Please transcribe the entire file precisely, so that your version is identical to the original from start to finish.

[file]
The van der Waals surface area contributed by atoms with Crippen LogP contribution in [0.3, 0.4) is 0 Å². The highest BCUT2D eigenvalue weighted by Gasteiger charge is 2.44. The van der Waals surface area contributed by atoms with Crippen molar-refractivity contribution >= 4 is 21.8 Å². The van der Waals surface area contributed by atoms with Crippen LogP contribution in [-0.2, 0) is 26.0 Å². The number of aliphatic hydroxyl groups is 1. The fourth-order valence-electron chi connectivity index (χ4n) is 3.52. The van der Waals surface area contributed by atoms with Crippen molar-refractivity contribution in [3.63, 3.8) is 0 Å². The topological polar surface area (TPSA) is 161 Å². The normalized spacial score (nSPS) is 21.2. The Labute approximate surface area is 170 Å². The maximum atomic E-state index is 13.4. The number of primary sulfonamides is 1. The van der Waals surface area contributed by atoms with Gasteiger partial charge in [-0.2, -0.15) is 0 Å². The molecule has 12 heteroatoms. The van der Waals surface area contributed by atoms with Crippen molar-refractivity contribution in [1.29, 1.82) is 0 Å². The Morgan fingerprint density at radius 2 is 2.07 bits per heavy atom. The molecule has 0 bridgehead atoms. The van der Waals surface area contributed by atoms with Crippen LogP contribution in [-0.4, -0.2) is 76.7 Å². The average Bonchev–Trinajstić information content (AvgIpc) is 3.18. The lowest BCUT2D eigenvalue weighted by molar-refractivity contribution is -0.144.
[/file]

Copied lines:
The van der Waals surface area contributed by atoms with Crippen LogP contribution in [0.3, 0.4) is 0 Å². The highest BCUT2D eigenvalue weighted by Gasteiger charge is 2.44. The van der Waals surface area contributed by atoms with Crippen molar-refractivity contribution >= 4 is 21.8 Å². The van der Waals surface area contributed by atoms with Crippen LogP contribution in [-0.2, 0) is 26.0 Å². The number of aliphatic hydroxyl groups is 1. The fourth-order valence-electron chi connectivity index (χ4n) is 3.52. The van der Waals surface area contributed by atoms with Crippen molar-refractivity contribution in [3.63, 3.8) is 0 Å². The topological polar surface area (TPSA) is 161 Å². The normalized spacial score (nSPS) is 21.2. The Labute approximate surface area is 170 Å². The maximum atomic E-state index is 13.4. The number of primary sulfonamides is 1. The van der Waals surface area contributed by atoms with Gasteiger partial charge in [-0.2, -0.15) is 0 Å². The molecule has 12 heteroatoms. The van der Waals surface area contributed by atoms with Crippen molar-refractivity contribution in [1.29, 1.82) is 0 Å². The Morgan fingerprint density at radius 2 is 2.07 bits per heavy atom. The molecule has 0 bridgehead atoms. The van der Waals surface area contributed by atoms with Crippen LogP contribution in [-0.4, -0.2) is 76.7 Å². The average Bonchev–Trinajstić information content (AvgIpc) is 3.18. The lowest BCUT2D eigenvalue weighted by molar-refractivity contribution is -0.144.